The COVID-19 pandemic has a significant impact on the implementation of the 2030 Agenda, undermining decades of development efforts. In 2020, over 100 million people were pushed back into poverty and hunger; an equivalent of 255 million full-time jobs were lost; and an additional 101 million children and youth fell below the minimum reading proficiency level, wiping out the education gains achieved over the last two decades. Violence against women and girls has intensified and child marriage is also expected to increase. The economic slowdown associated with COVID-19 has done little to slow the climate crisis. Instead it has reinforced and exacerbated existing inequalities and threatened the achievements of the SDGs.
At the same time, the pandemic led to scientific breakthroughs with the development of effective vaccines, demonstrating the power of science, innovation, and public-private partnerships. Yet, developing countries’ equitable access to vaccines remains a major challenge due to political, technical and logistical hurdles. This has elicited strong calls for COVID-19 vaccines to be a global public good. Vaccine equity remains a prerequisite for a sustainable, inclusive and resilient recovery from COVID-19 everywhere.
Countries are still struggling to find the appropriate response to the pandemic and its social and economic impacts. While important stimulus packages have been implemented, the measures taken so far have often fallen short of the response required to overcome the Impacts of the pandemic and move to a track to realize the SDGs. They have not boosted long-term investments in the SDGs, nor created new jobs or sufficiently supported transitions to carbon neutrality and environmental sustainability and supported the furthest behind.
Economic resilience with new fiscal and debt sustainability frameworks, societal resilience with universal social protection schemes and climate resilience with greater investments in sustainable development overall, including in sustainable infrastructure, are key building blocks of a resilient recovery. Such efforts need to be bolstered by international solidarity and universal access to the vaccine so that the world can move to the trajectory of sustainable development.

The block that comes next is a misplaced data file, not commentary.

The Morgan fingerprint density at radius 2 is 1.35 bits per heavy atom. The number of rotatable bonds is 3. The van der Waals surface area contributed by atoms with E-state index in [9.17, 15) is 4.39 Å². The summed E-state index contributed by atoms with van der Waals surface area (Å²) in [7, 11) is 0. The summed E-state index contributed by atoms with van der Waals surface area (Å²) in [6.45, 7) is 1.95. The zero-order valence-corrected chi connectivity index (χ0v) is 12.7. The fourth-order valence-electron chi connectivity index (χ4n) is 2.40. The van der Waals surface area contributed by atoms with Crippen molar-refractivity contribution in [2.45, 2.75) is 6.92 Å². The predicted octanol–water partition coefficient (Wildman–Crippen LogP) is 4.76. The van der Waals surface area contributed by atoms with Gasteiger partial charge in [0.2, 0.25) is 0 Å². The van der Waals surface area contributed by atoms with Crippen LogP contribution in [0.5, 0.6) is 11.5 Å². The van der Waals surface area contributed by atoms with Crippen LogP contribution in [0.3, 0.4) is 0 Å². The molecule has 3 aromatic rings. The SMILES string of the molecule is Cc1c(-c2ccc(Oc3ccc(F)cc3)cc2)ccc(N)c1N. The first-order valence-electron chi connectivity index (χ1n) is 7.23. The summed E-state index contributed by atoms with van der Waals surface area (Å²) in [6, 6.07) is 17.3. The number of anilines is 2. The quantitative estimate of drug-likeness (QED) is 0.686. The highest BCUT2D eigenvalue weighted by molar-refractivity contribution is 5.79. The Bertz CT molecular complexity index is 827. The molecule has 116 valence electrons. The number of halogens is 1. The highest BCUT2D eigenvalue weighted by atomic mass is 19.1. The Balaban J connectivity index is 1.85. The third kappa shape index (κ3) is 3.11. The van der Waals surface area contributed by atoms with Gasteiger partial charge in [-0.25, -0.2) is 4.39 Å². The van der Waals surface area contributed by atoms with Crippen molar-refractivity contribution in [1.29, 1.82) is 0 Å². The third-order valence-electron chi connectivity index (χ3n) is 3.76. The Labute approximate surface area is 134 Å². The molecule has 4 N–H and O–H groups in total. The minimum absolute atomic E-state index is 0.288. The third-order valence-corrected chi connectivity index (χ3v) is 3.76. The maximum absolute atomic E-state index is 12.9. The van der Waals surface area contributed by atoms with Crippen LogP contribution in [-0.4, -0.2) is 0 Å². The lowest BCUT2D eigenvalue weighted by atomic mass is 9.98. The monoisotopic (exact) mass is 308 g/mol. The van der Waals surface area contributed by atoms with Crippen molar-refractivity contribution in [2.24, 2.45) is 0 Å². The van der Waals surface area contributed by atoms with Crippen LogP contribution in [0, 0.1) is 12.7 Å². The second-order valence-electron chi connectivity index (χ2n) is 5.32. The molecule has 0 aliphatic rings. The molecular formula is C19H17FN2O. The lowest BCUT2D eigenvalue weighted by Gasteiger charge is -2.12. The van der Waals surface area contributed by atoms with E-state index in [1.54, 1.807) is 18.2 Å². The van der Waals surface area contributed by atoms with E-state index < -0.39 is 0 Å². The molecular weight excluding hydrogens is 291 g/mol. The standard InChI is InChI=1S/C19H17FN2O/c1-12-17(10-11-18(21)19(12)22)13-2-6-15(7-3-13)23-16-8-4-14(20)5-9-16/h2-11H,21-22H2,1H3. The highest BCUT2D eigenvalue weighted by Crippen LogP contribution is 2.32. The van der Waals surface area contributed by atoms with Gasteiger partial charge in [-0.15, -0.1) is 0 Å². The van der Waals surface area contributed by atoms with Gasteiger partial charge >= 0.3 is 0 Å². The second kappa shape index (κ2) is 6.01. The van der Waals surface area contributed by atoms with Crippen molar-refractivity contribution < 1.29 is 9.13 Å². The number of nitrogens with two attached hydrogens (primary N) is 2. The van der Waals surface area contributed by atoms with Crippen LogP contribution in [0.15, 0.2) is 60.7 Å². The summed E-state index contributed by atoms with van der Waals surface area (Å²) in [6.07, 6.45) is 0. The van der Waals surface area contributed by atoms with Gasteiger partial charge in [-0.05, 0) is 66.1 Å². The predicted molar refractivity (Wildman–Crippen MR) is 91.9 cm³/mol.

The HLPF reviews shall take into account the different impacts of the COVID-19 pandemic across all Sustainable Development Goals, consider progress in implementing the 2030 Agenda in its entirety and address the interlinkages between Goals, to promote integrated actions cutting across economic, social and environmental dimensions of sustainable development. It will thus discuss actions that can create co-benefits, address synergies and trade-offs and meet multiple objectives in a coherent manner, leaving no one behind. The review shall also cover the targets of the Sustainable Development Goals with a 2020 timeline.
The pandemic has put a spotlight on the poor and most vulnerable, including women, older people, young people, children, low-wage earners, informal workers, persons with disabilities, indigenous peoples, people in situations of conflict, refugees and migrants. Countries need to enhance social protection and access to essential services for the poor and most vulnerable to ensure an inclusive recovery and that no one will be left behind.
Achieving the SDGs will depend on the collective response over the coming 18 months; whether the COVID-19 crisis serves as a much-needed wake-up call that spurs a decade of truly transformative action that delivers for people and planet is still to be seen. Countries in special situations, including LDCs, LLDCs and SIDS, as well as middle-income countries, would require a tailored approach that takes into account their needs and priorities. The 2030 Agenda and its 17 SDGs is still the best available blueprint for a sustainable, inclusive and resilient recovery from the COVID-19 pandemic, and to profoundly improve the lives of all and transform our world for the better.Proposed guiding questions:
Followed by a townhall style meeting
Followed by interventions of Member States